Giorgia Meloni has vowed Italy will never be “the weak link” in the western alliance against the Russian invasion of Ukraine, after her prospective government coalition partner Silvio Berlusconi was recorded blaming Kyiv for the war.
In a statement on Wednesday evening, the Brothers of Italy leader, who is expected to be appointed prime minister in the next few days, said her government would have a “clear, unequivocal foreign policy line” and she would demand “clarity” from all ministers on this point.
“Italy is fully, and with its head held high, part of Europe and Nato,” she said. “Anyone who does not agree with this cornerstone cannot be part of the government — even if it means not forming the government.”
She went on: “With us in government, Italy will never be the weak link in the west, the unreliable nation so dear to our many detractors.”
Her tough statement came hours after the leak of another explosive piece of audio in which Berlusconi explicitly blames Ukraine and its president, Volodymyr Zelenskyy, for the war, unleashing a political furore.
In the recording, Berlusconi, whose Forza Italia is one of three parties in Meloni’s victorious rightwing coalition, claimed what he called Ukraine’s violation of the 2014 Minsk agreements had given Russian president Vladimir Putin no option but to “invent a special operation” to create a new government of “decent, sensible people”.
The Minsk agreements were an attempt eight years ago to stop fighting after Russian forces intervened in the Donbas war in support of Ukrainian separatists in the east of the country.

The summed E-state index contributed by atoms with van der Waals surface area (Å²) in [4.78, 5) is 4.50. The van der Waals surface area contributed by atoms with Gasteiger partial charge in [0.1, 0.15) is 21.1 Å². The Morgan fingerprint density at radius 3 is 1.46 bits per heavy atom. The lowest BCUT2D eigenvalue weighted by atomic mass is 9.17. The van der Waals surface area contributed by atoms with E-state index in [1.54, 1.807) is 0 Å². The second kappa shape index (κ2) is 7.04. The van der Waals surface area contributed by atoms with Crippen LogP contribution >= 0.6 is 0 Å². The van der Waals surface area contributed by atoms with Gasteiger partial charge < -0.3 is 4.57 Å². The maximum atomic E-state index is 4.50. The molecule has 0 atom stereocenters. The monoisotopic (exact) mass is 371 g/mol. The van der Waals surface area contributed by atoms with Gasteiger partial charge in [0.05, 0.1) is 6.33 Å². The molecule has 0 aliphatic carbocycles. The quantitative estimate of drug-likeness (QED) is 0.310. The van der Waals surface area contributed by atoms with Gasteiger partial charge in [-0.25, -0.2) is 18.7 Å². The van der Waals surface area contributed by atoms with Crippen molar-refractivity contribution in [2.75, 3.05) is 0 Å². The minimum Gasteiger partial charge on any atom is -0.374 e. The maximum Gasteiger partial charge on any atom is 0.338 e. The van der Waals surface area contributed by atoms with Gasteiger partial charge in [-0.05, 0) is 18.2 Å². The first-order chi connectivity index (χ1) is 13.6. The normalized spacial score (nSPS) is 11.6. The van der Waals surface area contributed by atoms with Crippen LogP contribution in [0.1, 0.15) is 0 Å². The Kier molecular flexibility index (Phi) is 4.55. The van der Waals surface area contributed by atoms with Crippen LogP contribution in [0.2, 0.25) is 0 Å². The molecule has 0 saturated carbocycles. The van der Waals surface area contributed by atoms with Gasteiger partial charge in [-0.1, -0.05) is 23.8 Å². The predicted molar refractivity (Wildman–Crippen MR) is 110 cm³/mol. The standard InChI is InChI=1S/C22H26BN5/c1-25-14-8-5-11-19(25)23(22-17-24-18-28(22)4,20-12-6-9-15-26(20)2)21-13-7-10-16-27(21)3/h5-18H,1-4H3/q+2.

Ukraine “threw the treaty to hell and started attacking”, the 86-year-old former prime minister told Forza Italia lawmakers, according to the leaked audio.
He added western military and financial support for Zelenskyy’s government meant “the war, instead of being a two-week operation, became a 200-odd-year war”.
The explosive recording comes on the heels of another embarrassing leaked piece of audio in which Berlusconi describes rekindling his old friendship with Putin, after the Russian leader sent him 20 bottles of vodka and a “sweet letter” for his birthday. The former prime minister said he had reciprocated by sending bottles of Lambrusco and another “sweet letter”.
Berlusconi’s apparent regard for Putin and criticism of Zelenskyy has prompted fierce criticism, just as president Sergio Mattarella is expected to formally invite Meloni to form a government in the coming days.
The leader of the Brothers of Italy has been a fierce critic of Russia’s invasion, and pledged to maintain Rome’s firm support for Ukraine, following the line set by outgoing prime minister Mario Draghi.
But Berlusconi’s pro-Putin position has raised serious doubts about Meloni’s ability to maintain pro-Ukraine policies given her reliance on two allies — Berlusconi and Matteo Salvini of the League — who have both expressed sympathy for Putin, frustration with western sanctions against Russia and concern about military aid to Kyiv.
However, Antonio Tajani, another major Forza Italia leader, who is in line to become foreign minister, has moved to swiftly distance himself from Berlusconi’s comments.
On Twitter on Wednesday evening, Tajani affirmed Forza Italia’s support for Ukrainians, praising them as “heroes who do not give up in the face of the horror of war. Their deeds in defence of democracy and freedom will be forever written in history.”
In a separate tweet he added: “We have always supported freedom and condemned the Russian invasion.”
Berlusconi, a billionaire media tycoon, also caused embarrassment to Meloni just days before the September 25 election when he defended Russia’s invasion of Ukraine in a national television interview.